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The Plumas County Cannabis Working Group before the start of its meeting Thursday, March 16. From left: Debbie Thompson, working group member; Kevin Goss, working group chair and county supervisor; Nancy DaForno, clerk of the board of supervisors; Jeff Engel, county supervisor; and Mat Fogarty, working group member. In the foreground, from left: Harry Rogers, president of Plumas County Growers Association; and Randy Wilson, county planning director. Photos by Steve Wathen

Taskforce finishing cannabis draft

After months of work, the Cannabis Working Group is nearing the end of the current phase of its task.

Harry Rogers and Tyler Betts, of the Plumas County Growers Association, wrote the first draft of the cultivation portion of a county cannabis ordinance in January after talking to multiple officials and looking at other California county cannabis ordinances.

Since Jan. 19, the working group, consisting of five citizen members and two county supervisors, has been interacting with a large audience and going through the draft by Rogers and Betts line by line.

Kevin Goss, county supervisor and chair of the working group, said on March 14 that the group is only one meeting away from finishing the task of going through the cultivation regulations.

Members of the public at the Plumas County Cannabis Working Group meeting March 16. County Supervisor Michael Sanchez is in the front row, seated nearest the door.

Working group member Mat Fogarty has drafted regulations on the manufacturing, testing, transportation and dispensing of cannabis. Goss believes that going through these regulations, line-by-line, should take only one to two meetings.

“I’m feeling very positive about how things are going,” said Rogers.

The state, for its part, has not yet released draft regulations for even the medical use of cannabis.

Alex Traverso, chief of communications for the Bureau of Medical Cannabis Regulation, wrote on March 14, “We’re looking at having draft regulations for medical cannabis ready by early next month. Recreational use will come in the fall.”

In the meantime, after the working group has finished going through the draft, it will go back and look at six or so issues that it needs to discuss in more depth. These include licensing fees, permitting of growers and cannabis operations in densely populated areas.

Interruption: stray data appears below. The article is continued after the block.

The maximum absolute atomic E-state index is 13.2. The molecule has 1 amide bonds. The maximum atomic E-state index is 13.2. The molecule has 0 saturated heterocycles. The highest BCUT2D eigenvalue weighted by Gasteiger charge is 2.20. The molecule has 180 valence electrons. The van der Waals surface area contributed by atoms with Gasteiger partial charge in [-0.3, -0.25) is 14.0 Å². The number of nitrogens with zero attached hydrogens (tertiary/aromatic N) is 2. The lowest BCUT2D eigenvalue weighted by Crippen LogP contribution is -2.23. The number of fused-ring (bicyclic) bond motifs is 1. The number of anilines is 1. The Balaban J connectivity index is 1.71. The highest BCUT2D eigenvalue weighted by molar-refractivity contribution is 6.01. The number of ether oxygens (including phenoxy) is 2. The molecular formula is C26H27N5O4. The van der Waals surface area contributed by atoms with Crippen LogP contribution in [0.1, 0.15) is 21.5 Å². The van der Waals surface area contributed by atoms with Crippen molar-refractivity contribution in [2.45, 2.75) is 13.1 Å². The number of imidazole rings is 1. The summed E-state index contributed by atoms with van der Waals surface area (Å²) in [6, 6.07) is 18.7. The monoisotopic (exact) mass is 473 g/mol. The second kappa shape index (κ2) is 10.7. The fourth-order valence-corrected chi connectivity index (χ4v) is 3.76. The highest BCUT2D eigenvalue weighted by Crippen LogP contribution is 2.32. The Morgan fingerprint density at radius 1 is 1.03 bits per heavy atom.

Once those issues are resolved, the working group will take its ordinance on the road for public meetings in Chester, Greenville, Portola and Quincy. Goss estimates that these public meetings will begin in early May.

Comments from those public meetings will be incorporated into the draft ordinance, along with draft state cannabis regulations, once those become available.

When the working group has finished its draft, it will have to go through County Counsel Craig Settlemire’s office; the Plumas County Planning Commission with more public meetings; and then on to the Plumas County Board of Supervisors, which will hold its own public meetings before deciding on whether to adopt the final ordinance.

State involvement

A working group member, Kim Scott, has applied to become a member of the state Cannabis Advisory Committee.

The committee will advise the California Bureau of Medical Cannabis Regulation on worker and public health and safety, upcoming medical and recreational cannabis regulations and reducing the illicit market for cannabis in California.

The county has until Jan. 1, 2018 to come up with an ordinance. Rogers is concerned other counties in California already have cannabis ordinances and that only a limited number of permits might be given out on a first-come, first-served bases.

Rogers believes that cannabis production could be a godsend for Plumas County, since he views it as a low-volume, high-profit product, employing local people along the way.

Information on the Plumas County Growers Association can be found at plumasgrowers.com.

One thought on “Taskforce finishing cannabis draft

  • going to be big monies in treating the side effects also

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